• The construction and testing of a measure of parental knowledge of home-based injury risks to preschool children

      Fickling, Judith Ann Whiting; Orme, John G. (1993)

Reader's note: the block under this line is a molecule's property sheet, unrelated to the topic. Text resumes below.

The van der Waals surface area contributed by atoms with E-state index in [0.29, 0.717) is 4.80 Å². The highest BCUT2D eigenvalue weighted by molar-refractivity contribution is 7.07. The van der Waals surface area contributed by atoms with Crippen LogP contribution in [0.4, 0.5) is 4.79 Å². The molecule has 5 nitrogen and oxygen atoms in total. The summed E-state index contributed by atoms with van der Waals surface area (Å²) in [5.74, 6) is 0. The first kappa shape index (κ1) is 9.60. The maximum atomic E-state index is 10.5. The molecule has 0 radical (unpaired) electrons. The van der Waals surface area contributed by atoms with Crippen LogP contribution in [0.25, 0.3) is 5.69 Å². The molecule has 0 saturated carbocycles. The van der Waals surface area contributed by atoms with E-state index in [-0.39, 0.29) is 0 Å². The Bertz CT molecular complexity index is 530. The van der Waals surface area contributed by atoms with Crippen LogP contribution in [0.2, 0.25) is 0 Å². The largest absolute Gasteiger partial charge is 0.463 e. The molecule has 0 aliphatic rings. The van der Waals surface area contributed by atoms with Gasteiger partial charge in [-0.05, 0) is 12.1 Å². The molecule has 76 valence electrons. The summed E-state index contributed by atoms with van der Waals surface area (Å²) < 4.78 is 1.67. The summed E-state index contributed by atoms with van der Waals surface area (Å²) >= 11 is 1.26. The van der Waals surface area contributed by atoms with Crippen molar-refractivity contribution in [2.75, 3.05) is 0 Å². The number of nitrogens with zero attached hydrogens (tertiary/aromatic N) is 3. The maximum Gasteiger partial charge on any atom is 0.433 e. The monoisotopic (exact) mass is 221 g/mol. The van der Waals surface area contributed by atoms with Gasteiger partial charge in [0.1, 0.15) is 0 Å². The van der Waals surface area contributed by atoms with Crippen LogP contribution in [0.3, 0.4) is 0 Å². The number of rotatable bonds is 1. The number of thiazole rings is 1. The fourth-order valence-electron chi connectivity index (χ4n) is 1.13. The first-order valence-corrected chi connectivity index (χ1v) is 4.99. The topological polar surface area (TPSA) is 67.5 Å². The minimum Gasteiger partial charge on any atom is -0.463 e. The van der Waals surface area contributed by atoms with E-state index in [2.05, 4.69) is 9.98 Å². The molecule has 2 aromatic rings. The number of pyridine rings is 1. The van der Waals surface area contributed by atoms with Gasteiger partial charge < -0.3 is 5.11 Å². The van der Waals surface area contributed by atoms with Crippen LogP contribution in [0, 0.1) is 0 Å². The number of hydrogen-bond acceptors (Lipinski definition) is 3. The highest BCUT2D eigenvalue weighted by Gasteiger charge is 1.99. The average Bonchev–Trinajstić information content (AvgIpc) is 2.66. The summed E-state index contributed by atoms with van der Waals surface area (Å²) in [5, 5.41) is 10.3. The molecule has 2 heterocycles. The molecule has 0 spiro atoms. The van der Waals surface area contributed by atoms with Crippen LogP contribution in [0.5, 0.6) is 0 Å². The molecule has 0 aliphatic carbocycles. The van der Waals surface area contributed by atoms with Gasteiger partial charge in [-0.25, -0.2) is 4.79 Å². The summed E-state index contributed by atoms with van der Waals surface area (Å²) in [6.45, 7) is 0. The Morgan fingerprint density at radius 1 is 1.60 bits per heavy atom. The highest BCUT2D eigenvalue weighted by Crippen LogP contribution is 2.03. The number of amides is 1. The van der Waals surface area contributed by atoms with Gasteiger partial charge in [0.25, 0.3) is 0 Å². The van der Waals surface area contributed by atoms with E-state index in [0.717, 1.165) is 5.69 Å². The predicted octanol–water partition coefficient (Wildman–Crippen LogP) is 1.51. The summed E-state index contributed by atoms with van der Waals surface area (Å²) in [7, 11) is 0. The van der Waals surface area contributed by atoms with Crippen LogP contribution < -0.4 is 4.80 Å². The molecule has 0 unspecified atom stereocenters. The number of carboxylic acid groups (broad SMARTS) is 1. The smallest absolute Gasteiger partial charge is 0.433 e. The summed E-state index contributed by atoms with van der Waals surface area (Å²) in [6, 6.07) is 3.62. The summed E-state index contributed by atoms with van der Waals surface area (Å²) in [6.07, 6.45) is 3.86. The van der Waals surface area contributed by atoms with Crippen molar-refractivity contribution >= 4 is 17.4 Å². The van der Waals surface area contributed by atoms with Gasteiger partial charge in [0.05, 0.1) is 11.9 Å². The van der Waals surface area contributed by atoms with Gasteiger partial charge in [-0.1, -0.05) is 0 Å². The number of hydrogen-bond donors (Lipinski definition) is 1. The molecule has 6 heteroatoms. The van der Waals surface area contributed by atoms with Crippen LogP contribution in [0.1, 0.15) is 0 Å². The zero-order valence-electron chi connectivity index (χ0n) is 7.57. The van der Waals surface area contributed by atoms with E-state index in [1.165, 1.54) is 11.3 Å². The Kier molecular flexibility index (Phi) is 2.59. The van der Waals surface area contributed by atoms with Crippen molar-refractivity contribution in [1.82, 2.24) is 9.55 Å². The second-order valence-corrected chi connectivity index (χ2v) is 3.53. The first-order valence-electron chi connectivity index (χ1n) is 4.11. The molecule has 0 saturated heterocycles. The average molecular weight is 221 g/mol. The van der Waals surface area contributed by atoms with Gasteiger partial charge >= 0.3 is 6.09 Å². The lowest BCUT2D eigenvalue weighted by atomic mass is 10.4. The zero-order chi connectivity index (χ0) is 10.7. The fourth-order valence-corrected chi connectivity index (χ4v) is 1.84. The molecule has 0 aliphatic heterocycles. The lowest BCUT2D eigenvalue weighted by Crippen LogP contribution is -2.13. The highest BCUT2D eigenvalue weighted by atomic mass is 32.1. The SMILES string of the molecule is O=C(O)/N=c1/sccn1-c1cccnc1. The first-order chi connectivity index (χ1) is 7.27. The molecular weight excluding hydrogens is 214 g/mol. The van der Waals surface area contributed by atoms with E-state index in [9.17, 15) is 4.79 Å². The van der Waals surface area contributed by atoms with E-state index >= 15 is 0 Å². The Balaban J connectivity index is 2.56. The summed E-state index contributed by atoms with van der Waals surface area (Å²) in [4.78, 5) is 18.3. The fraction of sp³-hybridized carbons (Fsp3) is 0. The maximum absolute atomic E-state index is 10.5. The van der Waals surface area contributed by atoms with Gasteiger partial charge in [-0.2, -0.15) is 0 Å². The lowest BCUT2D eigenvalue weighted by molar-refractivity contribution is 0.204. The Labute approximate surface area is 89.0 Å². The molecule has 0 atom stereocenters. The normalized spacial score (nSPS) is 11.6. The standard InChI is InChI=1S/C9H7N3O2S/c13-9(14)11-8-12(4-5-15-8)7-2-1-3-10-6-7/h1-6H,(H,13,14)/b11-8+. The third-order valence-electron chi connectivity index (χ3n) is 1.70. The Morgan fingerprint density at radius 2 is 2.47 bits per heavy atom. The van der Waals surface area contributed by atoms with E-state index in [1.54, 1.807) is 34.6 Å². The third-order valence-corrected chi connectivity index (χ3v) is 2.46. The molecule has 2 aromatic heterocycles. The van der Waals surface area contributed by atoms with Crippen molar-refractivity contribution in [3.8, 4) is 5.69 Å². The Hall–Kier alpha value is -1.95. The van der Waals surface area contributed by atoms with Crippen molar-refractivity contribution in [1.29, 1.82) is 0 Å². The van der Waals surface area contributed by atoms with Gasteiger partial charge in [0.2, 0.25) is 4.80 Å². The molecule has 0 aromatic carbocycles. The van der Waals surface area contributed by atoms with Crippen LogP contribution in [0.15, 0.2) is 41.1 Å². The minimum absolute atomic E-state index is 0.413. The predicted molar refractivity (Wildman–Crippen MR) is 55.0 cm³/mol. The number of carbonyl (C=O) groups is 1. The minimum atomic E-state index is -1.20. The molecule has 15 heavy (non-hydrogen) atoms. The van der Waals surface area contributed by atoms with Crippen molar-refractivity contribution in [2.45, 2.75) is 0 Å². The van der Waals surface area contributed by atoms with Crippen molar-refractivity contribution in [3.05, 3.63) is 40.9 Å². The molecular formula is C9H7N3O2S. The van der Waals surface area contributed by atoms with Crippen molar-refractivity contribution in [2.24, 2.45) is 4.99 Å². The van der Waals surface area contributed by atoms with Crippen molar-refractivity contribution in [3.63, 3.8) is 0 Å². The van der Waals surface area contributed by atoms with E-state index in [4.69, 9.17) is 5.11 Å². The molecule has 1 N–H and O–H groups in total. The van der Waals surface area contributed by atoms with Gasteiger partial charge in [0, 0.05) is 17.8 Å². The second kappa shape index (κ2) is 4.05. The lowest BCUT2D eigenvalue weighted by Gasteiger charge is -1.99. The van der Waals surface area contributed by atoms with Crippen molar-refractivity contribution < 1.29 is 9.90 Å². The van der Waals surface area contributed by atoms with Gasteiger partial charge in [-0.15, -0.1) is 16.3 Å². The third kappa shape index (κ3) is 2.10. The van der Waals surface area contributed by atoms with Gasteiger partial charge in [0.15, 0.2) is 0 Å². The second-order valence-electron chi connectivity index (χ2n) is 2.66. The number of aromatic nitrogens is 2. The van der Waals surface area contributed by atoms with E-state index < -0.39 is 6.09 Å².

Injury of children is a major public health problem; each year, more children die from preventable, unintentional injuries than from all other childhood diseases combined. The high incidence of residential childhood injuries suggests that parents may not be aware of safety risks present in the home, of injury control strategies, or of children's developmental capabilities. Other studies have demonstrated the need of parents of all socioeconomic and geographic backgrounds for injury control information and interventions. The ability to determine parents' awareness of injury control issues is critical to the development of effective and efficient injury prevention interventions. No measure of parental knowledge of injury control with demonstrated reliability and validity is available. This study developed and tested the reliability and validity of a measure of parental knowledge of residential injury risks to preschool children. Two methods were used to develop and test the Awareness of Risks in the Child's Home (ARCH) for reliability and validity: intensive interview and survey. The intensive interview was used to determine the readability and clarity of a pool of items. Four surveys were conducted with different convenience samples to (1) assess the content validity of the pool of items, (2) assess the internal consistency and construct validity of the ARCH, (3) assess the criterion (known groups) validity of the ARCH, and (4) assess the test-retest reliability of the ARCH. Two factors emerged from the 40-item measure. The 11-item factor named Informed Knowledge obtained an internal consistency reliability of.75 and a test-retest reliability of.42; the 8-item factor named Conventional Knowledge obtained an internal consistency reliability of.70 and a test-retest reliability of.80. A statistically significant difference between the scores on the measure of the public health sample and the pediatrician sample was obtained. A statistically significant correlation also was obtained by each factor with a measure of locus of control. Results of this initial attempt to construct a measure of parental knowledge of home-based injury risks to preschool children suggests potential for further development of the ARCH. Future testing should include other populations, such as mothers from different socioeconomic groups and with fathers and male guardians.